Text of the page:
Hepatitis A Vaccine
Consumer Medicine Information
What is in this leaflet
This leaflet answers some common questions about VAQTA. It does not contain all the available information.
It does not take the place of talking to your doctor or pharmacist.
All medicines and vaccines have risks and benefits. Your doctor has weighed the risks of you being given VAQTA against the benefits they expect it will have for you.
If you have any concerns about being given this vaccine, ask your doctor or pharmacist.
Keep this leaflet. You may need to read it again.
What VAQTA is used for
VAQTA is a vaccine used to help prevent hepatitis A. It can be given to children 12 months of age and older, teenagers and adults.
Hepatitis A is an infection of the liver caused by the hepatitis A virus. It can be caught by coming into contact with an infected person who has poor sanitary habits, eating or drinking foods prepared by an infected food handler, or, while uncommon, by blood transfusion from an infected donor. Other circumstances that can increase the risk of infection include:
- travelling to areas where hepatitis A is common
- living in a community with one or more recorded outbreaks within the last five years
- being around groups of other children, for example, daycare centres
- living in the same house as someone who is infected
- having chronic liver disease or having had a liver transplant
- sexual contact with someone who is infected
- being infected with Human Immunodeficiency Virus (HIV)
- working in the healthcare field
- eating raw shellfish
- sharing needles for injecting drugs
- having a blood disorder requiring transfusion of blood products.
Symptoms of hepatitis A usually begin 2 to 8 weeks after coming into contact with the virus. These include loss of appetite, feeling sick (nausea), vomiting, fever, chills, tiredness, yellowing of the skin and/or eyes and dark urine. Most people recover completely from hepatitis A disease. However, occasionally cases develop into severe disease and death.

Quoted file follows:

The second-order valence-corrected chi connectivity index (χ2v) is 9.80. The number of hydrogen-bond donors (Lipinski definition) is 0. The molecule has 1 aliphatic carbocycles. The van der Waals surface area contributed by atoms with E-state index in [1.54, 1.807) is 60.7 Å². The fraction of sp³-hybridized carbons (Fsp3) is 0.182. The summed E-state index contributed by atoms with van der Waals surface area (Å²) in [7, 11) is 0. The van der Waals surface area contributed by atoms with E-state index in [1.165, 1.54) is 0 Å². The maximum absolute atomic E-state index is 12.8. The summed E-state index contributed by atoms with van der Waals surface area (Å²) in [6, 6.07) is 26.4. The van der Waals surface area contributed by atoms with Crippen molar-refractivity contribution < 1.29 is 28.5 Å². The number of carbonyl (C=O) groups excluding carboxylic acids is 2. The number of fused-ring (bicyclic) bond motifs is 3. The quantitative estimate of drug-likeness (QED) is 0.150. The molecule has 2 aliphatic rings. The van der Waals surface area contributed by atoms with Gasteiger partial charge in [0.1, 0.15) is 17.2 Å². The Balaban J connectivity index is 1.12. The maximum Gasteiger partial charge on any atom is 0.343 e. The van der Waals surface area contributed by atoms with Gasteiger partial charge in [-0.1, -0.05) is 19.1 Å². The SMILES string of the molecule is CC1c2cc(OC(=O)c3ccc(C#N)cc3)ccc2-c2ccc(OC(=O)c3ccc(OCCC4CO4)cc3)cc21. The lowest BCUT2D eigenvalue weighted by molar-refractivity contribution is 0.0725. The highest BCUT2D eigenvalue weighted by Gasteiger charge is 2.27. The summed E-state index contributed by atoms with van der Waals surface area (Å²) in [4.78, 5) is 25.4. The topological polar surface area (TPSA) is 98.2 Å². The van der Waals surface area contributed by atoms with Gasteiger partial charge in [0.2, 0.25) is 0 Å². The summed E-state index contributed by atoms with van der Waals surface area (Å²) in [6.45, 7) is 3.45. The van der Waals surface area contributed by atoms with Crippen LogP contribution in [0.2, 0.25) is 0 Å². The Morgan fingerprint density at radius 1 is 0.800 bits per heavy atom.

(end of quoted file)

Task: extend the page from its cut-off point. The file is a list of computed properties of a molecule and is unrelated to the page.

Hepatitis A occurs in Australia and New Zealand, but is not common. However, it is very common in many parts of the world and the risk of infection is greatest in those areas where hygiene and sanitation are poor. Immunisation against hepatitis A is suggested for travellers to such areas, including Asia, India, Africa, Central and South America.
The vaccine contains inactivated virus and is injected into the body. The body then produces its own protection by making disease-fighting substances (antibodies) to fight the virus. The vaccine itself cannot cause the infection. If a vaccinated person comes into contact with live virus the body is usually ready, and produces antibodies to destroy it. However, as with all vaccines, 100% protection against hepatitis A cannot be guaranteed.
Because hepatitis A infection can go undetected for a long period of time, it is possible that an individual may already be infected at the time the vaccine is given. The vaccine may not prevent hepatitis A in these individuals.
VAQTA will not protect against hepatitis caused by other agents or viruses (such as hepatitis B, hepatitis C, hepatitis D, hepatitis E).
Before you are given VAQTA
When you or your child must not be given it
Do not have VAQTA if:
- you or your child have an allergy to VAQTA or any of the ingredients listed at the end of this leaflet
- the expiry date on the pack has passed.
If the vaccine is used after the expiry date has passed, it may not work.
If you are not sure whether you or your child should be given VAQTA, talk to your doctor.
Do not give VAQTA to children under 12 months of age. The safety and effectiveness of VAQTA in these children have not been established.
Before you or your child are given it
Tell your doctor if:
- you are pregnant or intend to become pregnant
It is not known whether the vaccine is harmful to an unborn baby when administered to a pregnant woman. Your doctor will give you VAQTA only if it is clearly needed.